Getting Kids Moving in the Right Direction Today's Physical Education Teachers Emphasize 'Fitness for Life'

Article excerpt

Byline: Diane Dassow Daily Herald Correspondent

Dr. Mary Mikhailov, a Wheaton pediatrician in private practice, gets frequent requests from children to excuse them from gym class.

"I can only assume some of the teachers are like my Miss Holdridge," she said with a laugh, recalling a not-so-fit teacher who sat by and watched her students sweat. "Hopefully there is a new breed of gym teacher out there."

Today's physical education teacher doesn't just sit on the sidelines and bark orders. These professionals are trying to relay to their students the need for fitness.

The surgeon general's 1996 Report on Physical Activity and Health found inadequate activity levels among youth.

Close to home, teachers who work with young people are personally aware of these downward trends.

"More and more kids are leading a sedentary lifestyle, with computers and television," said Laverne Uvodich, a physical education instructor at Glenn Westlake Middle School in Lombard.

"What we really need to do is make sure kids are getting enough exercise - thirty minutes a day, five to seven days a week - to keep them healthy and well," she said.

Illinois is the only state that requires daily physical education classes in middle school, she said.

At Westlake, the students get 45 minutes of physical education each day.

The problem is a little more complex, Mikhailov said. Too often, children are categorized into those who are very athletic and those who are not.

"It's one extreme or the other," she said. The increasing competitiveness of sports, like weekend soccer teams, makes it much harder for those who aren't so athletic to be active.

And even though children spend time in the school gym, their home life tends to bear out the surgeon general's findings, said Fran Sebald, who teaches physical education at Albright Middle School in Villa Park.

"I know a lot of kids in this area who, when they leave school, that's the only exercise they get. They go home and stay home," she said.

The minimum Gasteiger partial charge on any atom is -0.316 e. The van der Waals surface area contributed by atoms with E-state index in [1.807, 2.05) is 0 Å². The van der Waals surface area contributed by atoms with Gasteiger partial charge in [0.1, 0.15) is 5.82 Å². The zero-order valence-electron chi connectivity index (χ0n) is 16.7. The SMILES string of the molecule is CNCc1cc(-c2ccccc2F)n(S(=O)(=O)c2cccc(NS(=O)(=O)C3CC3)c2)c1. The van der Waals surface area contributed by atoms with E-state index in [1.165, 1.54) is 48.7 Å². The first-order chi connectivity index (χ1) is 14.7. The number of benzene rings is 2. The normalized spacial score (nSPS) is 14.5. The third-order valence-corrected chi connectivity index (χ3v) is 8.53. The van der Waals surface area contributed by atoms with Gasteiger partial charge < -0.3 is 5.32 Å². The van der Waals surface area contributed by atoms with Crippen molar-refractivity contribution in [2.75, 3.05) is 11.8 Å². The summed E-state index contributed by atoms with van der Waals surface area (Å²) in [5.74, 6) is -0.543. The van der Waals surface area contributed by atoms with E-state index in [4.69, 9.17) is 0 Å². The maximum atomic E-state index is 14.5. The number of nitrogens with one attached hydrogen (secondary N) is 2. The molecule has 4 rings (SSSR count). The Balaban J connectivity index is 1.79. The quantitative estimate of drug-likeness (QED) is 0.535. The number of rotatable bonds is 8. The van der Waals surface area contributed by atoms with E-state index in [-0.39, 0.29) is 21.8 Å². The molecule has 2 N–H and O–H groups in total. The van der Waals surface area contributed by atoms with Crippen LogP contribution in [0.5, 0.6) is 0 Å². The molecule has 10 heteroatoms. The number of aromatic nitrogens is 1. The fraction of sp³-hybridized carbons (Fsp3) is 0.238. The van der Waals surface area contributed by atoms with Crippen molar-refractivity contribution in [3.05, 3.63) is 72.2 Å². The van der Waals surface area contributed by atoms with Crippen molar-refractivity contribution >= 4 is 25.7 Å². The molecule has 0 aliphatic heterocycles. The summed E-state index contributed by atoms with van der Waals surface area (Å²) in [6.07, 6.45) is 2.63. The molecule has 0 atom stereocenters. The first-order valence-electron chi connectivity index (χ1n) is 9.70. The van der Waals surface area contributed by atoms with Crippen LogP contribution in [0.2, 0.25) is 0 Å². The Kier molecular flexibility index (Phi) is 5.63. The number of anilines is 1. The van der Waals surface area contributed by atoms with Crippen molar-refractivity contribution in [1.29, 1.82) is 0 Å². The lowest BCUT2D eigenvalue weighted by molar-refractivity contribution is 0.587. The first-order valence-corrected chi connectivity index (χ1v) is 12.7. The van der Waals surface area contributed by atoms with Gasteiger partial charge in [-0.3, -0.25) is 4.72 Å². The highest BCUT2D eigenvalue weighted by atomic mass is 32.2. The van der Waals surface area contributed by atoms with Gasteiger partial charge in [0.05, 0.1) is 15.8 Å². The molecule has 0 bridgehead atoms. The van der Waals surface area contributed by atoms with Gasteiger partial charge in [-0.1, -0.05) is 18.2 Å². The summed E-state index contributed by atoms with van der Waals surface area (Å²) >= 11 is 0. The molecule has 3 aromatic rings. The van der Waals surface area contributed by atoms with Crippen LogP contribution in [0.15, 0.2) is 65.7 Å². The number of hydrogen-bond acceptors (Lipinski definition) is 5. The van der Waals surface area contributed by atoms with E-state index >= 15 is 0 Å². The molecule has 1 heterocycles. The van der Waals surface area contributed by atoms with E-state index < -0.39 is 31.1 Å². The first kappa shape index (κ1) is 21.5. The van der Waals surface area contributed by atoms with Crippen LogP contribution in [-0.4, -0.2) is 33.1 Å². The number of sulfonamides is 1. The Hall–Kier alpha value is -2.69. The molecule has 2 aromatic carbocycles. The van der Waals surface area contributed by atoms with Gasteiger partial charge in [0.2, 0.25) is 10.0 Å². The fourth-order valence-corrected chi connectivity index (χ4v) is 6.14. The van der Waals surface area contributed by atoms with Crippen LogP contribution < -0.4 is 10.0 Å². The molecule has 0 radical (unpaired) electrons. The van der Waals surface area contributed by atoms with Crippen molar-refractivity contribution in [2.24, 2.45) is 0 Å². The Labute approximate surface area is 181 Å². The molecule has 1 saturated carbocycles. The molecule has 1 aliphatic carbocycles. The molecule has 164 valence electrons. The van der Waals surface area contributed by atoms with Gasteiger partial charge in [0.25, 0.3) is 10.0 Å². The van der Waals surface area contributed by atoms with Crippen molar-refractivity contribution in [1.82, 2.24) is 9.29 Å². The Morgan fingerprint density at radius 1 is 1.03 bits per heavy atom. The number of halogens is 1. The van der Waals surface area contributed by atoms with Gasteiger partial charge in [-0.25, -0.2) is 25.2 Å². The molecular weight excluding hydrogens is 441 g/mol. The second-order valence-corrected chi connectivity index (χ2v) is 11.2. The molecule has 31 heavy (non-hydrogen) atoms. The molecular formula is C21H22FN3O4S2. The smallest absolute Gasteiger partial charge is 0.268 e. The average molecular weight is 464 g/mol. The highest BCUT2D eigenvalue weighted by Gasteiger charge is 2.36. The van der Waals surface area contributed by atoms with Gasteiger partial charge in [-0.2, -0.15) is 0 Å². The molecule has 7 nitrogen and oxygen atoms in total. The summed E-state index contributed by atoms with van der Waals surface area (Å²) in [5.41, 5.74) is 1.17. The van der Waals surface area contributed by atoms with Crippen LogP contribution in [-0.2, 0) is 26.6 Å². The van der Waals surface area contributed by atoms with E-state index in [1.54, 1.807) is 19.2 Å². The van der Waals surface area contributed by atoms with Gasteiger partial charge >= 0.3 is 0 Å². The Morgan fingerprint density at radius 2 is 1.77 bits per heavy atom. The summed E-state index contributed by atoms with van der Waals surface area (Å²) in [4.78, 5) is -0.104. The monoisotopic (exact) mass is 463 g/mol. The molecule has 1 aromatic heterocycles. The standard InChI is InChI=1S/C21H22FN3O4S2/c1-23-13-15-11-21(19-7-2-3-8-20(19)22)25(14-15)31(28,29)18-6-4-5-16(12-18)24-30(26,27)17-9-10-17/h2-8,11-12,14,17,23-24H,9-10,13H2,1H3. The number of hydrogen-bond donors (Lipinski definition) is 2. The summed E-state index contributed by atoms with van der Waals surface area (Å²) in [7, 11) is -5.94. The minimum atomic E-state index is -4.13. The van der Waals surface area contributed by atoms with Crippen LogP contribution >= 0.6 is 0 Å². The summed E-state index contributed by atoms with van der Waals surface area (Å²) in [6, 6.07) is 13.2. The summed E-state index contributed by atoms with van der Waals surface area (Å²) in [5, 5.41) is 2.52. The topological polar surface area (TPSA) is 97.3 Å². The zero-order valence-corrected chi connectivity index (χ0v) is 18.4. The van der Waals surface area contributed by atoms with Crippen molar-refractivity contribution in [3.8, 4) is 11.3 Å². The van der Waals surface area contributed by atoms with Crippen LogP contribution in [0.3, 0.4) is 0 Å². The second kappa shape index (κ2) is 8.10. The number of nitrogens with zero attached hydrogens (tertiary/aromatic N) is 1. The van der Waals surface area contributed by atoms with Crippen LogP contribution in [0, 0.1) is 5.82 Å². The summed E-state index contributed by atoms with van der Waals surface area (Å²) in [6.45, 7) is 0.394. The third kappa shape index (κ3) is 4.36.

"The fact that they're latch-key kids doesn't help. They eat while they're at home alone. They watch TV, and during every commercial, there's food in the kitchen," Sebald said.

Nicki Anderson, a Naperville fitness practitioner, is tuned in to the situation from two viewpoints: She's a mother and a personal trainer.

"A lot of women say they were never active when they were kids. (Active) girls were labeled tomboys," she said. "And boys were either jocks or nerds. There was no in between."

Today's children can have more alternatives, Anderson said, especially those whose parents are active themselves.

But parents can't do it alone.

"It's got to be a partnership between home and school," Anderson said. For starters, instructors can end the practice of letting the student captains pick their teams.

"The fit kids are always picked first, and the others sit back, thinking, 'I'm so uncoordinated,' " Anderson said. Self-esteem plummets.

"To get everyone's participation - that's key," Mikhailov said. "That's a challenge, I know."

The doctor doesn't like to pull patients from gym, but makes one exception. It is important to allow an injury enough time to heal, she said. Children often keep playing, perhaps prodded by competitive parents, causing re-injuries.

Teachers also can boost their students' awareness of fitness by setting an example, Anderson said. She has heard stories of teachers like Miss Holdridge. …